|Willis & Henderson, P.A., has extensive experience
defending clients against criminal charges. Although you
could certainly represent yourself, you owe it to yourself
to have competent legal representation, particularly when
you are facing time in jail. The legal system is
complicated and sometimes mysterious. There are rules
that must be followed, deadlines that need to be met, and
the system has little sympathy for the defendant.
A few important topics are briefly discussed below to
give you some idea of what is going on in a criminal case,
and to help you realize that it is complicated and you need
help navigating the system.
The fact that you are reading this probably means that you
or someone you know has been charged with a crime.
This section is intended to give you an idea of what to do,
what not to do, and what the process is if you are arrested
or charged with a crime.
If you are charged with a crime, either you will be
arrested or you will be sent a criminal summons telling
you what you have been charged with, and where and
when and to appear in court. If you receive a criminal
summons, you should consult a lawyer as soon as you
can. Lawyers are very busy, and will not be able to help
you if you call only a short time before the trial. Call
when you get the summons.
If you receive a notice that there is a warrant for your
arrest, you will need to turn yourself in. In come counties
you can arrange a time and place with the police to turn
yourself in so they don’t show up at work, or at your
home. You should contact a lawyer before doing so.
WHAT TO DO WHEN YOU ARE ARRESTED
When you are arrested there are a few rules to follow:
Rule No. 1: Shut up. Everything you say can and will be
used against you. These are words that every school boy
knows, and they are words to live by. When you are
arrested, the police will probably try to sweet talk you
into making a confession and signing it. They will
promise that things will go easier on you, that if you tell
everything you did they will not charge you with any new
crimes, they will put in a good word for you, and other
such statements which, shall we say, are misstatements of
the truth. They will try to get you to sign a waiver of
rights, and to write out a confession and sign it. Or the
cop will write it for you, have you read it, make
corrections that you initial, and sign it. (The corrections
and initials part is an old cop trick to show that you read
it and knew what was in it, and that it was voluntary; the
errors are intentional.) Remember, when the police arrest
you, they believe with all their heart that you are a
criminal, and that you are guilty of the crime with which
you have been charged. Although they may act nice and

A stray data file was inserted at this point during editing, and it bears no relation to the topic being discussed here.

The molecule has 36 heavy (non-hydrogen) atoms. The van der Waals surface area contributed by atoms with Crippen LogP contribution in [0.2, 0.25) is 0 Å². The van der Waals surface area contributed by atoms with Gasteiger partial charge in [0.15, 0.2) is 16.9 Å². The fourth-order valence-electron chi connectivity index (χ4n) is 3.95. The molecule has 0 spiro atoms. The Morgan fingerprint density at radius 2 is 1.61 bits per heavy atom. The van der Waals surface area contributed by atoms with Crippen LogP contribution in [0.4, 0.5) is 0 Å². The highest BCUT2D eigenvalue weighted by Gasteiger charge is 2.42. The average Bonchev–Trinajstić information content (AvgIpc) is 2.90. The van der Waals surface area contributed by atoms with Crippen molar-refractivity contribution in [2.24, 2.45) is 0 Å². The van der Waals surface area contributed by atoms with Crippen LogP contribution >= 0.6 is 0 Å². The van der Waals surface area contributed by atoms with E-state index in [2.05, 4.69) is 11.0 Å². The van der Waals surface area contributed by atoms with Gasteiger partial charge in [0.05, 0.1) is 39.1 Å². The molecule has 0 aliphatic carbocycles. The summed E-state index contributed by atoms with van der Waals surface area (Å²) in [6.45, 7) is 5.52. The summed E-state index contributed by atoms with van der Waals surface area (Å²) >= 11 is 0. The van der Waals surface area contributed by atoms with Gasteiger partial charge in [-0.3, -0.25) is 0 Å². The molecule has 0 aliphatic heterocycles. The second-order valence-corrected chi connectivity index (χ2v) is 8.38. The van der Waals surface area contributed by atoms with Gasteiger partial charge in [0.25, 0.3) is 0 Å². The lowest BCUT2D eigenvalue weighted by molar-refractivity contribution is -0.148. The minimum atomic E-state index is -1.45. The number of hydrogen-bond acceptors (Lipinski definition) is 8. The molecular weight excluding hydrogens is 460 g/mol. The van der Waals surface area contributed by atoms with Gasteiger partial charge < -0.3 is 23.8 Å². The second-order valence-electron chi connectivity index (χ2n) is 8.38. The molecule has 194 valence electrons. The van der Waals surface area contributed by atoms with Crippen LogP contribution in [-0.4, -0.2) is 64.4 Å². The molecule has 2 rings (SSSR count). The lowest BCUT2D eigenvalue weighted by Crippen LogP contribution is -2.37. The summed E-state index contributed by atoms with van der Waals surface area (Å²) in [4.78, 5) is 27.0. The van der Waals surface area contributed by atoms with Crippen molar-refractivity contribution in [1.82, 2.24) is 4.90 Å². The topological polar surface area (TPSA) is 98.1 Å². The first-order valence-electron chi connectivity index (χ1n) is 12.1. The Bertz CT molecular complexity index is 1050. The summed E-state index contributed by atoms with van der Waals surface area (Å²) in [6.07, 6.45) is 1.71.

polite, they think very poorly of you, and wish only to
have you confess so their job is easier. Don’t talk to them.
Don’t say anything and don’t sign anything (except routine
administrative documents). Politely tell the police that
you would like to cooperate, but that you need to talk to
your lawyer, and wish to have your lawyer present during
any questioning. Then don’t say anything else.
The fact is, the police have no power or authority with
respect to working out a deal for you; only the State’s
Attorney can do that. Will you see a State’s Attorney in
the interrogation room? No, there will be just cops.
Maybe good cop and bad cop were there, but there was
no State’s Attorney. And whether it be good cop or bad
cop, they are not there to help you, and they are not your
friend. They are there because they believe that a crime
was committed and that you did it. That makes you a dirt
bag in their eyes. I assure you that if you do confess to
anything for which you have not yet been charged, you
will be charged, no matter what they tell you. That’s what
cops do. Don’t say anything, other than that you want to
talk to your lawyer.
We are not suggesting that you cop an attitude or be rude
to the police. Quite the contrary. Be courteous, respectful,
and polite. Call them “sir” or “ma’am.” Do what they
tell you to do (except confess), and behave. They are
mean and they will hurt you. You have enough trouble.
If you have already been arrested, unless you have some
experience with that process and knew to be quiet, or to
“lawyer up,” you probably already confessed. You can at
least limit the damage by not saying anything else. Call a
Rule No. 2: See Rule No. 1.
Rule No. 3: Be cooperative, polite, respectful, and do as
you are told (except confess). Do not argue with the
police, or fight them. You will lose.
Rule No. 4: Do not waive your rights. You will be given
several papers to sign. They are generally routine
documents that you should read and then sign. But look
for a document that says you know your rights, that you
have been advised that you don’t have to answer their
questions, that you have a right to a lawyer, etc., but that
you waive these rights. DON’T DO IT. You are not
required to sign away your rights.
Rule No. 5: Call a Lawyer. Call Jack Willis or Mike